I got my first bikini about 7 or 8 years ago. At the time buying it (then wearing it) felt like a moment of victory for me. A triumph over the “battle with body” I’d waged my whole life.
I finally had the confidence to (proudly) stand up against all the (diet culture) beliefs that a “bikini body” looked like something. Because it doesn’t. As the meme goes if you have a bikini and a body you have a bikini body.
I believed wearing a bikini (in what I saw as a body that didn’t conform to the cultural ideal) was an act of empowered feminism and a counter-cultural move. I am woman hear me roar!
And it was – to a degree. I still believe it’s really important that we see the diversity of bodies that exist represented on our beaches and otherwise (though there’s a lot more to that conversation too). But I’ve come to question whether wearing the bikini is truly an act of empowered feminism for me, and whether I want to wear one at all.
Why I’ve been re-thinking my bikini.
The fair cultural assumption might be that I’m rethinking my bikini wearing ways because my body has changed recently. It’s notably bigger (I wrote about it here). Enough that I’ve had to upsize my summer wardrobe. And I’m actually pretty cool with it (more on that in next week’s blog).
But that’s not why I’ve stopped wearing a bikini.
I’ve stopped wearing it because of some compelling research about body objectification that got me thinking. Researchers Ivanka Prichard and Marika Tigemann found that women in a fitness environment who wore tight/ fitted exercise clothing were more focused on their appearance and engaged in more body monitoring than women who wore looser clothing (nerd out here).
What is body monitoring and why isn’t it helpful?
Essentially, body monitoring is the practice of subconsciously running a mental checklist as you view your body from that of a third party lens. It’s the practical consequence of Self-Objectification. What’s the problem with it? Well, if your mental real estate is tied up in this check-list, what happens to your ability to be fully present and/or perform? In a gym environment if you’re chronically worried about how your body looks – what’s left to focus on form and execution of the exercise or your experience of the movement itself? In other words, how does this body monitoring distract from your joy and performance?
This really got me thinking about my choices for all clothing, including what I wear to the beach! I thought to myself…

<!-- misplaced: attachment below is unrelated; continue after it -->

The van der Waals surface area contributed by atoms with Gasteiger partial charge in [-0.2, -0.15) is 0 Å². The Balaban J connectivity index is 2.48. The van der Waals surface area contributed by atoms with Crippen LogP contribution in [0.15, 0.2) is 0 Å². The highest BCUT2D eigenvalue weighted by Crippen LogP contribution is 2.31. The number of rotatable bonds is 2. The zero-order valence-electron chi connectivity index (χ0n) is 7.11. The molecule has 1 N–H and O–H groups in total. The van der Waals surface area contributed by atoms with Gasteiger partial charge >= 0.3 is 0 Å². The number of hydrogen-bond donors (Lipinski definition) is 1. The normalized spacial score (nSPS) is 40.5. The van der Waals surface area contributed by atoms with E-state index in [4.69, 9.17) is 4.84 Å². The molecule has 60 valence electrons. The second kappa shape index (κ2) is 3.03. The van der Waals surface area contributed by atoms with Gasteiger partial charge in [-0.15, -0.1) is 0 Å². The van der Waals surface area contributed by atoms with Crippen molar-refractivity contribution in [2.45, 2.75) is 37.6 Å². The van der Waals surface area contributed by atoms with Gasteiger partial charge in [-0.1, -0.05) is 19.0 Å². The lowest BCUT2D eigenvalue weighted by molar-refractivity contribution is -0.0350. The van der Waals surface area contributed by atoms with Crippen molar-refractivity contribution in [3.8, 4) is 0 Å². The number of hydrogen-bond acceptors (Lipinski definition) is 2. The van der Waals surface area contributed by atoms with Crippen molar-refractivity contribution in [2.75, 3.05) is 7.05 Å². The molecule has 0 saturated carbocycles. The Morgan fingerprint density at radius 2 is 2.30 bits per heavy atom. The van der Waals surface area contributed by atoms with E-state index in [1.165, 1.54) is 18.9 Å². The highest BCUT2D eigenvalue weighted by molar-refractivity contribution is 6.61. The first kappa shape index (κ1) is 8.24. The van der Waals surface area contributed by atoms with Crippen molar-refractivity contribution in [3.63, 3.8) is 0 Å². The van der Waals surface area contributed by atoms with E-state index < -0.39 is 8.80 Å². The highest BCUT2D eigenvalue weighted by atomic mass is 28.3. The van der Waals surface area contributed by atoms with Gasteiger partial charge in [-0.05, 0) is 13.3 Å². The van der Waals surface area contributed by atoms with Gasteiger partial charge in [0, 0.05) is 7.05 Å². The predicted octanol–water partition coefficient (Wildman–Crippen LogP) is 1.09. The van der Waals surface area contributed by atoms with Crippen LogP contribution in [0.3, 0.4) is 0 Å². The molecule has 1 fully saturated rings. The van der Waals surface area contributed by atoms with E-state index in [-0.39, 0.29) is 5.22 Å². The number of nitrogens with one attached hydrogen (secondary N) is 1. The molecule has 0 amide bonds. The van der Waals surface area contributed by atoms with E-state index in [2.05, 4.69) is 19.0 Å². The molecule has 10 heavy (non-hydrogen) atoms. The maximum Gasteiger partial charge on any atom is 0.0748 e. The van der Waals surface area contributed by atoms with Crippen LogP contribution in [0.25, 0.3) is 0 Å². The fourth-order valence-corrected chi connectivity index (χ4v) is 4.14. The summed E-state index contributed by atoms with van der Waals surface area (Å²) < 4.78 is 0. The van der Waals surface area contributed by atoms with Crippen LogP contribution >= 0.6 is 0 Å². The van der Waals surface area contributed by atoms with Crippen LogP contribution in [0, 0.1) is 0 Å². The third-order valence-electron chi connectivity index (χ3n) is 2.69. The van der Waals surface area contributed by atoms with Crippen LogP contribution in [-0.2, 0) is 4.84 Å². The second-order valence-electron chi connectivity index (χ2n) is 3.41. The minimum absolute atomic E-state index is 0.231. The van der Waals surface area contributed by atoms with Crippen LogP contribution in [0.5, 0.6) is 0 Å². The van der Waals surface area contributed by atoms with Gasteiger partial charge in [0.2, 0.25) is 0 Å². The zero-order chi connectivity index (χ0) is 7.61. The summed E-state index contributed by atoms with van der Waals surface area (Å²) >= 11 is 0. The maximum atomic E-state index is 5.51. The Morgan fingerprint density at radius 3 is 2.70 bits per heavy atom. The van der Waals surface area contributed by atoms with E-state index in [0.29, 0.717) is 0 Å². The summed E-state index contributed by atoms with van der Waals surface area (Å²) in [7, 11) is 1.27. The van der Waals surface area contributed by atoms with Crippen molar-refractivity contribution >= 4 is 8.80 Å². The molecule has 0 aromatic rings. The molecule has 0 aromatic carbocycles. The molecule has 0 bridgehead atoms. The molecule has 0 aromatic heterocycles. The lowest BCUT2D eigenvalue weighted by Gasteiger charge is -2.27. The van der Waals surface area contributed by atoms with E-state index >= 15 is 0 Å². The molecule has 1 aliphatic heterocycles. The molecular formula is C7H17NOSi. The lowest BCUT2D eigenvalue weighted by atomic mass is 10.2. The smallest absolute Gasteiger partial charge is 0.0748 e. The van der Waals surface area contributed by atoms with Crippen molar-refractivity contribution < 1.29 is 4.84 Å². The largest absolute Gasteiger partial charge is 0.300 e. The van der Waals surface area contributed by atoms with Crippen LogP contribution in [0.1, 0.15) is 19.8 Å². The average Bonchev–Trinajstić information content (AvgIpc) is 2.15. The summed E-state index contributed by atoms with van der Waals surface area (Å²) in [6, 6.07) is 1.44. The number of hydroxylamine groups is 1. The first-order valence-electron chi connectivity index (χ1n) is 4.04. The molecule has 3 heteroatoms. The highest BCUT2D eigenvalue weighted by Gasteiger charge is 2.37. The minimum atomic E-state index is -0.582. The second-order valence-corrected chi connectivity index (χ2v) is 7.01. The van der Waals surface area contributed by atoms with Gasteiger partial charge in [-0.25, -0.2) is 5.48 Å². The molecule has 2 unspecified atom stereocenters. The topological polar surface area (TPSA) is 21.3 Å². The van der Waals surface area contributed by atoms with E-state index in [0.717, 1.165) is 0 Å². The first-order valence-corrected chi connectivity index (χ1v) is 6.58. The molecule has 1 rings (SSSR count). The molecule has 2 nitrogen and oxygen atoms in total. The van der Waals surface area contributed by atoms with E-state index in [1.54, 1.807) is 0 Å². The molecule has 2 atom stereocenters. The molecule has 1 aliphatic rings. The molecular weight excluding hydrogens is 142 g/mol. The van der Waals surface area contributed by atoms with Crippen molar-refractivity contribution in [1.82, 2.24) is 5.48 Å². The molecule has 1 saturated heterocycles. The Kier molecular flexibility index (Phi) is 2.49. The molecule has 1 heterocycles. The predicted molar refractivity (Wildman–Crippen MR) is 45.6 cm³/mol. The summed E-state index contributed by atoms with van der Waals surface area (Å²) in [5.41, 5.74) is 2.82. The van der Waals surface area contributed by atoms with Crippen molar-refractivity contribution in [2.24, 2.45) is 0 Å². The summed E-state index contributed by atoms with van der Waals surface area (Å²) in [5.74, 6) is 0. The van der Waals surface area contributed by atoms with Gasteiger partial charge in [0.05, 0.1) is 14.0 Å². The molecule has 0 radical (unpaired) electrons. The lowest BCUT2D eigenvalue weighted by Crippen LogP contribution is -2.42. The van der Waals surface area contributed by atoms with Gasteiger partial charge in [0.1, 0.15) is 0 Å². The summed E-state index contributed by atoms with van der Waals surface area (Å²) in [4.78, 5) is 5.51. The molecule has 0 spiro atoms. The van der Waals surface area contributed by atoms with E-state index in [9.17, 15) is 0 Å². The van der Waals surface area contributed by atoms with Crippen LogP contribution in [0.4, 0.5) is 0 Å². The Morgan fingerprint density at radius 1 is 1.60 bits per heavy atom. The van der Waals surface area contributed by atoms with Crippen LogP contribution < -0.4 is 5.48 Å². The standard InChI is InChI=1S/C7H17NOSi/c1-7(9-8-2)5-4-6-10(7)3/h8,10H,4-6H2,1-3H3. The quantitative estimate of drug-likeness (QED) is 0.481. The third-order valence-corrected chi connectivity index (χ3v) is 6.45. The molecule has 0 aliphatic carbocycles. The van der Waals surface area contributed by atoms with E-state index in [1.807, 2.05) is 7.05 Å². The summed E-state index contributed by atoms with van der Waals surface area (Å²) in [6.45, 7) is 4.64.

- I wonder if wearing a bikini is having me body check more?
- If so, how does this impede my experience of swimming/ enjoying the beach?
- And how is that impacting how I objectify my body?
- Does that move me in the direction I wish to go in my relationship with my body?
Yeah. It gave me cause for pause. Big time.
The conclusion I came to:
After some consideration I decided to experiment. I wore a one piece, and I noticed my thoughts. I also noticed my lack of thoughts. And my ability to be more present at the beach and with my friends or family. And the results were obvious.
When I wore my bikini I spent more time noticing my body, being critical, comparing and otherwise unhelpful. Which took my presence away from the task at hand (having a rad time in the water with friends).
That was it. Being in a one-piece (for now) means I can be more present and more fully enjoy the experience, so that’s what I’ll do.
Why this might matter…to you.
According to Dr. Caroline Heldmenn in her TEDx talk, the average woman body monitors every 30 seconds. That’s the average. What does that mean? Every 30 seconds or so, most women scan their body, notice and compare how it might appear to a third party viewer.
Every 30s we focus on our bodies. Over the course of an 8-hour day that adds up to nearly 1000 times! If we take even 1-2 seconds each time (and I would contend we take longer), that adds up to 32 minutes of our day.
Does 32 minutes of your day spent on scanning/ comparing/ criticizing and critiquing matter to you?
Do I think you should wear your bikini?
I fully believe that you are the boss of your body. You get to choose what you wear – always. If you want to wear a bikini, then rock on. You do you.
And, if you are wearing that bikini, I invite you to check in. Are you finding a lot of your thoughts focused around your body and viewing your body from that of a third party viewer? If so, it may be contributing to self-objectification and might be worth a miss.
Because at the end of the day what really matters when we wear our suit? I would contend that it’s the activities we have and who we’re doing it with.
Just this past weekend I had a fun afternoon at the beach with my youngest playing in the surf, searching for sand dollar skeletons and skipping them like rocks. And while I have no objective way to measure what my experience might have been were I in a bikini, this is what I know: I wouldn’t have wanted to miss this joyful experience for anything!
So this summer, I’m choosing to wear a full piece because it’s what enables me to be most present and maximize my joy. I invite you to do the same.
Are you interested in exploring this and more topics like it? You might enjoy the Super You Mindset. This 12-week course is a deep dive into everything from Diet Culture and Self-Objectification to re-defining our own unique vision of health and fitness. It’s been called life-changing and transformative. Learn more here.